German submarine U-63 (1939)

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For other ships of the same name, see German submarine U-63.
History
Nazi Germany
Name: U-63
Ordered: 21 July 1937
Builder: Deutsche Werke AG, Kiel
Yard number: 262
Laid down: 2 January 1939
Launched: 6 December 1939
Commissioned: 18 January 1940
Fate: Sunk, south of the Shetland Islands by British warships, February 1940
General characteristics
Class & type: IIC
Type: Coastal submarine
Displacement:
  • 291 t (286 long tons) surfaced
  • 341 t (336 long tons) submerged
Length:
Beam:
  • 4.08 m (13 ft 5 in) (o/a)
  • 4.00 m (13 ft 1 in) (pressure hull)
Height: 8.40 m (27 ft 7 in)
Draught: 3.82 m (12 ft 6 in)
Installed power:
  • 700 PS (510 kW; 690 bhp) (diesels)
  • 410 PS (300 kW; 400 shp) (electric)
Propulsion:
Range:
  • 1,900 nmi (3,500 km; 2,200 mi) at 12 knots (22 km/h; 14 mph) surfaced
  • 35–42 nmi (65–78 km; 40–48 mi) at 4 knots (7.4 km/h; 4.6 mph) submerged
Test depth: 80 m (260 ft)
Complement: 3 officers, 22 men
Armament:
Service record
Part of:
Commanders:
  • Oblt.z.S. Günther Lorentz
  • 18 January – 25 February 1940
Operations:
  • One:
  • 17–25 February 1940
Victories: One ship sunk, of 3,840 GRT

German submarine U-63 was a Type IIC U-boat of Nazi Germany's Kriegsmarine that served in the Second World War. She was built by Deutsche Werke AG, Kiel. Ordered on 21 July 1937, she was laid down on 2 January 1939 as yard number 262. She was launched on 6 December 1939 and commissioned on 18 January 1940 under the command of Oberleutnant zur See Günther Lorentz.

U-63 was initially assigned to the 1st U-boat Flotilla during her training period, until 1 February 1940. She stayed with that organization until her sinking.

Design[edit]

German Type IIC submarines were enlarged versions of the original Type IIs. U-63 had a displacement of 291 tonnes (286 long tons) when at the surface and 341 tonnes (336 long tons) while submerged. Officially, the standard tonnage was 250 long tons (250 t), however.[1] The U-boat had a total length of 43.90 m (144 ft 0 in), a pressure hull length of 29.60 m (97 ft 1 in), a beam of 4.08 m (13 ft 5 in), a height of 8.40 m (27 ft 7 in), and a draught of 3.82 m (12 ft 6 in). The submarine was powered by two MWM RS 127 S four-stroke, six-cylinder diesel engines of 700 metric horsepower (510 kW; 690 shp) for cruising, two Siemens-Schuckert PG VV 322/36 double-acting electric motors producing a total of 410 metric horsepower (300 kW; 400 shp) for use while submerged. She had two shafts and two 0.85 m (3 ft) propellers. The boat was capable of operating at depths of up to 80–150 metres (260–490 ft).[1]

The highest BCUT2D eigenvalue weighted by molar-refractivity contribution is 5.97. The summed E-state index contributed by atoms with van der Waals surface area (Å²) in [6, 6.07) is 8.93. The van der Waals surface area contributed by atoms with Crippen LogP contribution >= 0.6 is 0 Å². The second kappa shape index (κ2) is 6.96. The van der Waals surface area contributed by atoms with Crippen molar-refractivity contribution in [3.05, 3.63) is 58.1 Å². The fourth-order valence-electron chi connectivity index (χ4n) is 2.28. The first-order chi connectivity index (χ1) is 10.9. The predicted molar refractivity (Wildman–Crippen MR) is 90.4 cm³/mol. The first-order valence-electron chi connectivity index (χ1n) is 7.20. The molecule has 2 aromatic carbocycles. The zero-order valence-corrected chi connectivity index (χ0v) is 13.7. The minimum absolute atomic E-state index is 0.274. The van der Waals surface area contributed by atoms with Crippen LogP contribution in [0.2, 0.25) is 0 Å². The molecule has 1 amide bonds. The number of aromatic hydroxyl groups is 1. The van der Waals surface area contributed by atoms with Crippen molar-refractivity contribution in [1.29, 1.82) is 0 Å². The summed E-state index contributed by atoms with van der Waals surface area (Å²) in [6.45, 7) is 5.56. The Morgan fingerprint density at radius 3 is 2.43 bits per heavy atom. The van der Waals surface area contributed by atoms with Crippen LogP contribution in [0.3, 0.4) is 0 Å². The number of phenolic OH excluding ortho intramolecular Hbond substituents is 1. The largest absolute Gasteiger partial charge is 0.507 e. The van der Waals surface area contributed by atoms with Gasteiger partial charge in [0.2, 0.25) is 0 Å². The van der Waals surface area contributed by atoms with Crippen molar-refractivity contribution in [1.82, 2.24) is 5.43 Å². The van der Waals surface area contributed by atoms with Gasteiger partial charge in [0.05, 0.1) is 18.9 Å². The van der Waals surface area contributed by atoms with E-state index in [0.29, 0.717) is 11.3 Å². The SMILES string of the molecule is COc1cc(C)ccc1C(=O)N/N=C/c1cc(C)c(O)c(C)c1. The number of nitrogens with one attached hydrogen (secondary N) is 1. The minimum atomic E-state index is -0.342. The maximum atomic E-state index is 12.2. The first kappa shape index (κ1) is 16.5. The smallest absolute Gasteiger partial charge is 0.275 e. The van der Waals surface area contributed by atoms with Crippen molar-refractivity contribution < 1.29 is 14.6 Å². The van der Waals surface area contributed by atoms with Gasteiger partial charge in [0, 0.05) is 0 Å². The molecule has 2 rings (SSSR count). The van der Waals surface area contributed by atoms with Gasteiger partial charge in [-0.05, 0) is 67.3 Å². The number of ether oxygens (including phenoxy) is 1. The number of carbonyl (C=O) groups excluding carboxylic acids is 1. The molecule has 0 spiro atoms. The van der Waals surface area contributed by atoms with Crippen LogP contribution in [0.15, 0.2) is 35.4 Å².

The submarine had a maximum surface speed of 12 knots (22 km/h; 14 mph) and a maximum submerged speed of 7 knots (13 km/h; 8.1 mph).[1] When submerged, the boat could operate for 35–42 nautical miles (65–78 km; 40–48 mi) at 4 knots (7.4 km/h; 4.6 mph); when surfaced, she could travel 3,800 nautical miles (7,000 km; 4,400 mi) at 8 knots (15 km/h; 9.2 mph). U-63 was fitted with three 53.3 cm (21 in) torpedo tubes at the bow, five torpedoes or up to twelve Type A torpedo mines, and a 2 cm (0.79 in) anti-aircraft gun. The boat had a complement of 25.[1]

Patrol[edit]

U-63 left the German island of Helgoland (also known as 'Heligoland'), on 17 February 1940.[2] She, along with five other U-boats, took part in Operation Nordmark, a reconnaissance mission for the German Battleships Scharnhorst and Gneisenau and Cruiser Admiral Hipper (for what proved to be an unsuccessful sortie). It took place in the vicinity of the Orkney and Shetland Islands between 18 and 20 February.[3]

The boat sank the Santos off Kirkwall, Orkney, on 24 February 1940.

Fate[edit]

U-63 was sunk on 24 or 25 February 1940 by a mix of depth charges and torpedoes from the British warships HMS Escort, HMS Inglefield and HMS Imogen and the submarine HMS Narwhal south of Shetland. The approximate location of the wreck site is 58°40′N 00°10′W / 58.667°N 0.167°W / 58.667; -0.167Coordinates: 58°40′N 00°10′W / 58.667°N 0.167°W / 58.667; -0.167.

One man died, there were 24 survivors. Those who survived spent the remainder of the war as POWs.[3]

Summary of raiding history[edit]

Date Ship Nationality Tonnage Fate
24 February 1940 Santos  Sweden 3,840 Sunk

References[edit]

  1. ^ a b c d Gröner 1991, pp. 39–40.
  2. ^ Helgason, Guðmundur. "War Patrols by German U-boat U-63". German U-boats of World War II - uboat.net. 
  3. ^ a b Helgason, Guðmundur. "The Type IIC boat U-63". German U-boats of WWII - uboat.net. Retrieved 6 December 2014. 

Bibliography[edit]

  • Busch, Rainer; Röll, Hans-Joachim (1999). Deutsche U-Boot-Verluste von September 1939 bis Mai 1945. Der U-Boot-Krieg (in German) IV (Hamburg, Berlin, Bonn: Mittler). ISBN 3-8132-0514-2. 
  • Gröner, Erich; Jung, Dieter; Maass, Martin (1991). U-boats and Mine Warfare Vessels. German Warships 1815–1945 2. Translated by Thomas, Keith; Magowan, Rachel (London: Conway Maritime Press). ISBN 0-85177-593-4. 

External links[edit]

  • Helgason, Guðmundur. "The Type IIC boat U-63". German U-boats of WWII - uboat.net. Retrieved 6 December 2014. 
  • Hofmann, Markus. "U 63". Deutsche U-Boote 1935-1945 - u-boot-archiv.de (in German). Retrieved 2014-12-06.